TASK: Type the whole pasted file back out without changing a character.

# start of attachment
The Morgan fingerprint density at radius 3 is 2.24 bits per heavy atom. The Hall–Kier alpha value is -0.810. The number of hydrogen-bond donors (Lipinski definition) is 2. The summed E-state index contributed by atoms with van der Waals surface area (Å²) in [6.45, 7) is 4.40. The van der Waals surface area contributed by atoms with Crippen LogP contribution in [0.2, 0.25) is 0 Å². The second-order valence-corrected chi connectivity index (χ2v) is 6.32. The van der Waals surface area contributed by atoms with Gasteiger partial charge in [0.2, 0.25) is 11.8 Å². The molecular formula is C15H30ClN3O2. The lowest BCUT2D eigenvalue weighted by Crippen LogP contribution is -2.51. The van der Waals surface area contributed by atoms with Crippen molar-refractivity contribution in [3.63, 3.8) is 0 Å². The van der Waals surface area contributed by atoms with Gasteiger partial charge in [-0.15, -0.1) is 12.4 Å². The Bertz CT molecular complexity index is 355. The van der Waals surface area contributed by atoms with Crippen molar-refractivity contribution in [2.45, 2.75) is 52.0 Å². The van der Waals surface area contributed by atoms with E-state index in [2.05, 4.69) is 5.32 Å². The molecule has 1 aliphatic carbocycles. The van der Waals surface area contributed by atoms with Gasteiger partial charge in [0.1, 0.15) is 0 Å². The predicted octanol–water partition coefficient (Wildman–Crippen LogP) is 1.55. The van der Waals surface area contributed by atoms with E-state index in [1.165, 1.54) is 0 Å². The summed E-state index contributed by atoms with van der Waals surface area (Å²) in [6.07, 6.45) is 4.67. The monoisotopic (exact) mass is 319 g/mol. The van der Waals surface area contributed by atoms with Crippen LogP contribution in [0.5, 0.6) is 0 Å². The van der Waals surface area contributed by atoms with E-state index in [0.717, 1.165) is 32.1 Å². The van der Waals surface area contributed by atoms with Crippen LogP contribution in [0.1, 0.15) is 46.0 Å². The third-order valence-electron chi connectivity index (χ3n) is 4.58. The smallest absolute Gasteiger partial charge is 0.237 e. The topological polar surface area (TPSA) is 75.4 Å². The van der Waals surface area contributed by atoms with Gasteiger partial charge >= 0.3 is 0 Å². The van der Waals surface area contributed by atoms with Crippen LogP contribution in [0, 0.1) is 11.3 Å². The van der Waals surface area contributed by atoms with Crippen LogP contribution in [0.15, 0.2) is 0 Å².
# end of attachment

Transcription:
The Morgan fingerprint density at radius 3 is 2.24 bits per heavy atom. The Hall–Kier alpha value is -0.810. The number of hydrogen-bond donors (Lipinski definition) is 2. The summed E-state index contributed by atoms with van der Waals surface area (Å²) in [6.45, 7) is 4.40. The van der Waals surface area contributed by atoms with Crippen LogP contribution in [0.2, 0.25) is 0 Å². The second-order valence-corrected chi connectivity index (χ2v) is 6.32. The van der Waals surface area contributed by atoms with Gasteiger partial charge in [0.2, 0.25) is 11.8 Å². The molecular formula is C15H30ClN3O2. The lowest BCUT2D eigenvalue weighted by Crippen LogP contribution is -2.51. The van der Waals surface area contributed by atoms with Crippen molar-refractivity contribution in [3.63, 3.8) is 0 Å². The van der Waals surface area contributed by atoms with Gasteiger partial charge in [-0.15, -0.1) is 12.4 Å². The Bertz CT molecular complexity index is 355. The van der Waals surface area contributed by atoms with Crippen molar-refractivity contribution in [2.45, 2.75) is 52.0 Å². The van der Waals surface area contributed by atoms with E-state index in [2.05, 4.69) is 5.32 Å². The molecule has 1 aliphatic carbocycles. The van der Waals surface area contributed by atoms with Gasteiger partial charge in [0.1, 0.15) is 0 Å². The predicted octanol–water partition coefficient (Wildman–Crippen LogP) is 1.55. The van der Waals surface area contributed by atoms with E-state index in [1.165, 1.54) is 0 Å². The summed E-state index contributed by atoms with van der Waals surface area (Å²) in [6.07, 6.45) is 4.67. The monoisotopic (exact) mass is 319 g/mol. The van der Waals surface area contributed by atoms with Crippen LogP contribution in [0.5, 0.6) is 0 Å². The van der Waals surface area contributed by atoms with E-state index in [0.717, 1.165) is 32.1 Å². The van der Waals surface area contributed by atoms with Crippen LogP contribution in [0.1, 0.15) is 46.0 Å². The third-order valence-electron chi connectivity index (χ3n) is 4.58. The smallest absolute Gasteiger partial charge is 0.237 e. The topological polar surface area (TPSA) is 75.4 Å². The van der Waals surface area contributed by atoms with Gasteiger partial charge >= 0.3 is 0 Å². The van der Waals surface area contributed by atoms with Crippen LogP contribution in [0, 0.1) is 11.3 Å². The van der Waals surface area contributed by atoms with Crippen LogP contribution in [0.15, 0.2) is 0 Å².